Here are page-by-page corrections and changes for The Sibley Guide to Trees. This listing will be updated periodically as issues come to my attention. Please feel free to leave comments or send me an email if you notice anything that is not listed here.
inside front cover – The two-letter abbreviation for Nunavut should be NU (not NV). The USDA hardiness zones map could be replaced with an updated map by National Arbor Day Foundation to better reflect current climate. You can also see a map that includes hardiness zones for Canada as well as the US, although it is based on 1990 zones.
p vi – Myrtle Family should be listed as page 109
p 3 – California Torreya, the common and scientific names should be justified left
p 28 – Red Pine needs a new name to distinguish it from Japanese Red Pine. I propose American Red Pine.
p 41 – Hemlock intro – twig with pollen cones and seed cone caption should not refer to female flowers, instead should say “female seed cones tiny, green or purplish at twig tip”
p 43 – Scientific name of Mountain Hemlock should be Tsuga mertensiana
p 49 – Both Serbian Spruce and Oriental Spruce have maximum height lower than “typical” height. This is because the maximum heights listed in the guide are for trees growing in North America, while “typical” heights in this case come from information about the trees in their native range. The “typical” height should also refer only to North American trees, and therefore should be lower. Presumably Serbian Spruce is usually less than 40′ tall in North America, and Oriental Spruce usually less than 60′ tall.
p. 49 – Serbian Spruce, “straddlng” should be “straddling.”
p 83 – scientific name of California Fan Palm should be Washingtonia filifera
p 102 – Scientific name of London Planetree more commonly used is Platanus x hispanica
p 105 – Parrotia has only one t
p 143-149 – Hickories, terminology for describing nuts as “ribbed” or “angled” needs to be clarified and corrected (a detailed post about this is here).
p 146 – Black Hickory caption should say “husk very similar to Pignut…”; Sand Hickory, captions should read “fruit similar to Pignut…” and “twigs similar to Pignut…”
p 179 – Tanoak – caption at bottom right should specify “pale underleaf conspicuous among dense, dark foliage”
p 189 – Southern Red Oak leafy twig, the caption saying “acorn identical to Southern Red Oak” should instead say “acorn identical to Cherrybark Oak”
p 227 – Tung-Oil Tree – leaves should be larger
p 232 – Eastern Cottonwood – range map updated to add Florida and northeastern locations (new map here)
p 250 – Hollyleaf Buckthorn is often split into several species, and in that treatment the only tree-like species is known as Red-berry Buckthorn (or Island Redberry) Rhamnus pirifolia, found on the Channel Islands. See the Jepson manual for details.
p 252 – Glossy False-buckthorn includes the three leaves at the top of the column and the map at the bottom. The yellow box of text and the three leaves immediately below that are Ceanothus. The map should be moved up above the box text to make clear that it represents the range of Glossy False-buckthorn.
p255 – Rose Family Intro, near bottom of column 1 should say “Plums and Cherries (Prunus) page 256″ [not page 254]
p 295 – USDA Plants database says Photinia serratifiolia is Taiwanese Photinia, while Chinese is P. davidiana
p 302 – Slippery Elm, in the third sentence “fragrant” is misspelled.
p 324 – last paragraph column 1: “One other species of Soapberry is found in North America” should read “One other species of soapberry found in North America is often tree-like”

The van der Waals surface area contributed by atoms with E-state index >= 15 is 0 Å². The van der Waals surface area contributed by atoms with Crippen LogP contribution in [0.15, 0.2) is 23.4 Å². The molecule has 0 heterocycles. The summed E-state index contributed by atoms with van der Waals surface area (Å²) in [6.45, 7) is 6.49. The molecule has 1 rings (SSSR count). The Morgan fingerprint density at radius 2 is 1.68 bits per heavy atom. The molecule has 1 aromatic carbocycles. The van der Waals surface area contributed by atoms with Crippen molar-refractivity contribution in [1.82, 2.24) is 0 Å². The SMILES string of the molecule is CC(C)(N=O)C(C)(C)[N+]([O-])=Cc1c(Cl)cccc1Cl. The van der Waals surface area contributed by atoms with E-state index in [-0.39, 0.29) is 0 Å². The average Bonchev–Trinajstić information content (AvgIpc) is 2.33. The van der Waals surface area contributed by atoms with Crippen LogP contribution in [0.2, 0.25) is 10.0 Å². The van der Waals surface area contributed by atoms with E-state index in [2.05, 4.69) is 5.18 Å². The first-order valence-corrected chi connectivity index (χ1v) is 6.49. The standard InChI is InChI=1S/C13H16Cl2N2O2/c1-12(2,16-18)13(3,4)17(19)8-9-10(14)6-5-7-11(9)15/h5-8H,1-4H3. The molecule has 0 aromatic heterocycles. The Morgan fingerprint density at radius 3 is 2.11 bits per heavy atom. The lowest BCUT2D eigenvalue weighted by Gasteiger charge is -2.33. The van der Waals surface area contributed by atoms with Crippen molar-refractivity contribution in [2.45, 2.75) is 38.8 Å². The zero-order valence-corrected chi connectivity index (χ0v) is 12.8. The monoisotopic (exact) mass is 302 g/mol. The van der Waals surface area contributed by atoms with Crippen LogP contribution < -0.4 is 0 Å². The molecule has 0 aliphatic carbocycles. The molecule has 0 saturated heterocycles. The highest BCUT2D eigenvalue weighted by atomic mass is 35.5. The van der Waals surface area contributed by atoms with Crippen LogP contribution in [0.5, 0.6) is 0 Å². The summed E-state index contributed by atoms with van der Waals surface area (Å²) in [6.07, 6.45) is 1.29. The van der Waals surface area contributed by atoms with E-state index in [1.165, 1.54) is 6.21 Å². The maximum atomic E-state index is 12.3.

page 332 – Intro to maples, the third paragraph begins “All maples have palmately compound leaves…” This should instead say “Nearly all maples have palmately lobed leaves…” And could go on to elaborate that a few species have the leaves so deeply lobed that they are compound, and Boxelder is unique among the maples in having pinnately compound leaves.
p 334 – Red Maple, map should include the southeastern corner of Newfoundland.
p 336 – Silver Maple, map is incorrect. The range should not extend as far north in Canada, etc. Ron Pittaway (pers. comm.) reports that Silver Maple is largely restricted to river floodplains in southern Ontario, and hybridizes commonly with Red Maple at the northern edges of its range. A map showing the approximate native range is in the Silvics Manual (note that cultivation has extended the range beyond this map in many areas).
p 338 – Sugar Maple, range should extend farther north and northeast to approximately match Red Maple (fide Ron Pittaway)
p 344 – Striped Maple, in the yellow box the word “between” is misspelled
p 345 – Mountain Maple underleaf should be rotated with stem down, (same for Vine Maple)
p 346 – Boxelder, range should extend to include all of southern Ontario north to Ottawa (fide Ron Pittaway). Note that the map of native range in the Silvics Manual shows none growing north of New York state, so the Ontario trees must be a recent range expansion, presumably escaped from cultivation.
p 392 – First line of text – capitalize Paulownia family
p 393 – Aralia Family, add a sentence saying “Castor-Aralia (p 322) is also a member of this family and should be placed here.” [and in a future edition it will be]
Entries for Chilopsis, Chionanthus, Chinese-Fir, and Chinkapin, at the bottom of column 1 page 418, are out of order and should all be moved up a few entries to fit in proper alphabetical order.
Missing entry for Maple, Silver – pg. 336
Myrtle family should be pg. 109
Pignut should say pg. 145
Rose Family should say pg. 254
And it is suggested (see comments below) that species like Northern White-Cedar and Western Redcedar should have an entry in the index under “cedar”. [and presumably there are other examples like this]
Thanks to Rex Rowan, Ron Pittaway, Larry Sansone, and others for pointing out errors.